3. Thanks for sharing, Megan. That's really interesting. I have not heard of a "parish nurse" before but the concept is very intriguing. I wonder how common that is. I wonder how your mom slipped into this unique role. Is it something she created for herself, or was the need so obvious that the church requested these types of services. Either way, it sounds like a great way to use your unique gifts and talents to positively impact peoples' lives.

  4. Thanks for sharing, Megan. That's really interesting. I have not heard of a "parish nurse" before but the concept is very intriguing. I wonder how common that is. I wonder how your mom slipped into this unique role. Is it something she created for herself, or was the need so obvious that the church requested these types of services. Either way, it sounds like a great way to use your unique gifts and talents to positively impact peoples' lives.

  5. I've always considered myself as a very spiritual person but not a religious person. I've practiced different types of Yoga over several decades; learned the Silva Method of Mind Control in the early 1980's which dealt with visualization to be used for goal setting and actually healing; I've learned Reiki in the last couple years, and have gone on spiritual journeys (i.e., Teotihuacan, Machu Picchu, Lake Titicaca, etc.) One of the most important things I've learned is to be completely present in the moment. It's during those times that one can hear the voice of spirit come through to offer guidance. To me, the more I can connect to Source energy is when I feel the most spiritual.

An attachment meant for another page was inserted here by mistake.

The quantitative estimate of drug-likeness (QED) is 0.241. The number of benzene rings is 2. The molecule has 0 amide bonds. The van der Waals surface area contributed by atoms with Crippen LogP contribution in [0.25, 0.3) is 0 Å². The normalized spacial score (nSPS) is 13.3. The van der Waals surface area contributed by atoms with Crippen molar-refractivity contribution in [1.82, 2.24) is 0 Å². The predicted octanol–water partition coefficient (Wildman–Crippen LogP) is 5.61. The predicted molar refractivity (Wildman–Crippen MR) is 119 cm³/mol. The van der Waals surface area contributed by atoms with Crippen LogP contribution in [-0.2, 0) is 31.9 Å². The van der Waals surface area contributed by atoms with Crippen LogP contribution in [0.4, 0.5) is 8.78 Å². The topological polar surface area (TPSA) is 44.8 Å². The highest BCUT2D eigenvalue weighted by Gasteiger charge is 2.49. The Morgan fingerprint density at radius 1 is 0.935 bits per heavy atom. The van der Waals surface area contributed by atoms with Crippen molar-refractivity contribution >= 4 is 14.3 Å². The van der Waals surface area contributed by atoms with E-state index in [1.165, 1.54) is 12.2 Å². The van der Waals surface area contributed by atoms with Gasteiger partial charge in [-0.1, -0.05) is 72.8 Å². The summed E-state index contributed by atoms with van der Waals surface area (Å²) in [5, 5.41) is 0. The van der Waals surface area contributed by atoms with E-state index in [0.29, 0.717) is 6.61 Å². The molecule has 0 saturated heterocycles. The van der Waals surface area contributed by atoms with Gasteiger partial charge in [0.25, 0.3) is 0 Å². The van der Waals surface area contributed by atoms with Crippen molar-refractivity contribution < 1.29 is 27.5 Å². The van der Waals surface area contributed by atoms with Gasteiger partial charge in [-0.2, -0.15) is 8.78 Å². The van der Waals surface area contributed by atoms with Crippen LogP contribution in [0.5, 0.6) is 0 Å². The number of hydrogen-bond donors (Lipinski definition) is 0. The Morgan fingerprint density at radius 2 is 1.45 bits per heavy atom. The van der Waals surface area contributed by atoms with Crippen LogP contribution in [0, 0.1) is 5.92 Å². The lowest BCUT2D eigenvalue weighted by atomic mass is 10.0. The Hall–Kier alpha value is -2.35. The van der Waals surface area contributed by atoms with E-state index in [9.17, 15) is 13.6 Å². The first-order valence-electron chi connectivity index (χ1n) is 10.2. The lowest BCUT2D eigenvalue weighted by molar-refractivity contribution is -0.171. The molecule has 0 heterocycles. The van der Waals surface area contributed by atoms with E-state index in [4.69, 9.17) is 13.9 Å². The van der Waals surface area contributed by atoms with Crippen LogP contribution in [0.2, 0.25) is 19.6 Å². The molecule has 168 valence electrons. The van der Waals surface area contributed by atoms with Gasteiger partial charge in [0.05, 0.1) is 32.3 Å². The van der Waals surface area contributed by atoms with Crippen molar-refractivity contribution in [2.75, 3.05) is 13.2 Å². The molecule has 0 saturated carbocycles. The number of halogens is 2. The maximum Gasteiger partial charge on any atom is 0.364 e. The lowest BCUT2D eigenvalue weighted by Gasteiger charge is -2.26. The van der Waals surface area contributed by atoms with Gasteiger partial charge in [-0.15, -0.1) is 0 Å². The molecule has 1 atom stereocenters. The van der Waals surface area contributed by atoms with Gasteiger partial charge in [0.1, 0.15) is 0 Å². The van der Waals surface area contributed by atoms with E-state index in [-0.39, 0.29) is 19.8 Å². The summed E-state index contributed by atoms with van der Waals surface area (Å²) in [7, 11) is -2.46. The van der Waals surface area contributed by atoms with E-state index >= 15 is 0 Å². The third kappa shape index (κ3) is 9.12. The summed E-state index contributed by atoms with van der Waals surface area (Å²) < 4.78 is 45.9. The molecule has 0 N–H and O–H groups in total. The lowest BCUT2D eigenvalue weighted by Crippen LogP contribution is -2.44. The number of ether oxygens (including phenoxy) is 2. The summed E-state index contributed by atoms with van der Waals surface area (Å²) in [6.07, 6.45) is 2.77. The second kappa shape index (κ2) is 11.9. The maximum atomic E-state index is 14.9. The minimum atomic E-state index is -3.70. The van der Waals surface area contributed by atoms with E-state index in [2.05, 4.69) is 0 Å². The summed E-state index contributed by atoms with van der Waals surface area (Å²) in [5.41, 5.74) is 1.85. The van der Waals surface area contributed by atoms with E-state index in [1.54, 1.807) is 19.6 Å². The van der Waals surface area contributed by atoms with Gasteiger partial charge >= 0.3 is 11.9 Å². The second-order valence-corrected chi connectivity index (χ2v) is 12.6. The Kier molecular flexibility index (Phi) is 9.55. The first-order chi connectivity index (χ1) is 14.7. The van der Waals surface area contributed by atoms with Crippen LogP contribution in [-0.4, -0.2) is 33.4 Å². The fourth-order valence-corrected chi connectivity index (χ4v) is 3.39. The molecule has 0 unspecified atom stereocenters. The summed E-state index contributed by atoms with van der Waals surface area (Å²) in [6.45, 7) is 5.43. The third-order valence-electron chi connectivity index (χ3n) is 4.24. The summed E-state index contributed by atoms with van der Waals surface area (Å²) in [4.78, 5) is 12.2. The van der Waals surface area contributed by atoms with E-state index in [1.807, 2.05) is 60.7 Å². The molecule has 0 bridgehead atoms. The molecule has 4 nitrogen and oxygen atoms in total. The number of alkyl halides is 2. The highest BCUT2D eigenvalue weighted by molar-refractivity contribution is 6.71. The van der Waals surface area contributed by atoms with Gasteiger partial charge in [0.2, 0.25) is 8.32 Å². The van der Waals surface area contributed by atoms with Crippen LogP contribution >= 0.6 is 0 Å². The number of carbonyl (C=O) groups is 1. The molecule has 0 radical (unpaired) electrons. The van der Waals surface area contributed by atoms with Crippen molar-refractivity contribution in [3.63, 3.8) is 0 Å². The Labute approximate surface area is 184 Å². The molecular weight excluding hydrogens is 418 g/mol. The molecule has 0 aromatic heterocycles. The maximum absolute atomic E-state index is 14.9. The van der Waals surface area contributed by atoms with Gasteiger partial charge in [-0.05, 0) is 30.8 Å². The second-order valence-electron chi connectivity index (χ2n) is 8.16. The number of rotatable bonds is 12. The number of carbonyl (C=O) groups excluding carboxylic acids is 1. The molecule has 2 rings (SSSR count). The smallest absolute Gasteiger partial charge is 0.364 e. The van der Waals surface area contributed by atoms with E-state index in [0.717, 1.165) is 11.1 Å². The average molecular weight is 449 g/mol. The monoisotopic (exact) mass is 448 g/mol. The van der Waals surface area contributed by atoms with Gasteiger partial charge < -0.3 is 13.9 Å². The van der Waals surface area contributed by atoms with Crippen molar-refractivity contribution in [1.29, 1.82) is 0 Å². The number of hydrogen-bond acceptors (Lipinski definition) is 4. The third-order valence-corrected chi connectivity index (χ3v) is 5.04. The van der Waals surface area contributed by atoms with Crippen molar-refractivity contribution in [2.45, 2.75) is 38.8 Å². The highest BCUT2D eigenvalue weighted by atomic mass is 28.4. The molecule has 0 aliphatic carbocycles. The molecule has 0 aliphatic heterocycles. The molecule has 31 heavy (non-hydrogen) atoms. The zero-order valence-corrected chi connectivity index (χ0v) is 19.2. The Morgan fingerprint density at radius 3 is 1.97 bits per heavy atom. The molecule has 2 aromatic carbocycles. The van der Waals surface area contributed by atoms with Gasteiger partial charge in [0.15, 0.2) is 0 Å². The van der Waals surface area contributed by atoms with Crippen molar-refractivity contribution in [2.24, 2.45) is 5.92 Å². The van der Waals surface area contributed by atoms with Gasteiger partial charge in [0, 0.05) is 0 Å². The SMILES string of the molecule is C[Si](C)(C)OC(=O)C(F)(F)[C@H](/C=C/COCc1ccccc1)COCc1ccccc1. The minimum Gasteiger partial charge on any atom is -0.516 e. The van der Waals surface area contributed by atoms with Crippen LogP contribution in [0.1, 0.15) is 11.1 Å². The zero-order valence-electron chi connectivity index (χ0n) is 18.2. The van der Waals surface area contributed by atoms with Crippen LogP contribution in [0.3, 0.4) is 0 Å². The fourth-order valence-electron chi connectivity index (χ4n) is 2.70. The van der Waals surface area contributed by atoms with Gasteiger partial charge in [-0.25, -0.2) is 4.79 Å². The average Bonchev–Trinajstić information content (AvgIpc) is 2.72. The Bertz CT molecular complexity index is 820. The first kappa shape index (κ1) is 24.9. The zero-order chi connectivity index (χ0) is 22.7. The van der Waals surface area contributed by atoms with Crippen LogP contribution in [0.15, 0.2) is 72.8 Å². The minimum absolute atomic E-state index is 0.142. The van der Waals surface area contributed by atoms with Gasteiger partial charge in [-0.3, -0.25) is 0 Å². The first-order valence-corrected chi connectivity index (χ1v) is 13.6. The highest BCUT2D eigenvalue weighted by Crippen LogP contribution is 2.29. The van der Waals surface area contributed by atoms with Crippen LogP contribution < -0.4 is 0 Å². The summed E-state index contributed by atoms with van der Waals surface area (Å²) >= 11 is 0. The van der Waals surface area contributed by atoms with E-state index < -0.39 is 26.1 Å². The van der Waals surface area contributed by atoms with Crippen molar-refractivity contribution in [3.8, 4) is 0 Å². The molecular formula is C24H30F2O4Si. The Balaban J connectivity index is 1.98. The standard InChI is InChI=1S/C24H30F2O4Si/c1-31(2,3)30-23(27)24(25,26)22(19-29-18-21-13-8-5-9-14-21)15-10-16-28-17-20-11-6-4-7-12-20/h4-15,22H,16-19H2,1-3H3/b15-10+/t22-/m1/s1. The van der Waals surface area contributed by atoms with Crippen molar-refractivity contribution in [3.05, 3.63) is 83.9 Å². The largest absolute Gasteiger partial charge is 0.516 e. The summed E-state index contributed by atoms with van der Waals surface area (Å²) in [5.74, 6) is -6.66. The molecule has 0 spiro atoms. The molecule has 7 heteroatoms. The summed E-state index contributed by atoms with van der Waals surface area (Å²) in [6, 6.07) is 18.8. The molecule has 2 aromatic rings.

6. I've always considered myself as a very spiritual person but not a religious person. I've practiced different types of Yoga over several decades; learned the Silva Method of Mind Control in the early 1980's which dealt with visualization to be used for goal setting and actually healing; I've learned Reiki in the last couple years, and have gone on spiritual journeys (i.e., Teotihuacan, Machu Picchu, Lake Titicaca, etc.) One of the most important things I've learned is to be completely present in the moment. It's during those times that one can hear the voice of spirit come through to offer guidance. To me, the more I can connect to Source energy is when I feel the most spiritual.

  7. Thanks for the comment, Kathy. I was introduced to Mindfulness Based Stress Reduction (MBSR) years ago by a therapist. It changed my life. I'll admit, I have not been as consistent with practicing as I would like, but it's impact on my stress and anxiety, and on my gratitude for life, has been remarkable. Being present in the moment is indescribably powerful. Thank you for sharing your experience!

  8. Thanks for the comment, Kathy. I was introduced to Mindfulness Based Stress Reduction (MBSR) years ago by a therapist. It changed my life. I'll admit, I have not been as consistent with practicing as I would like, but it's impact on my stress and anxiety, and on my gratitude for life, has been remarkable. Being present in the moment is indescribably powerful. Thank you for sharing your experience!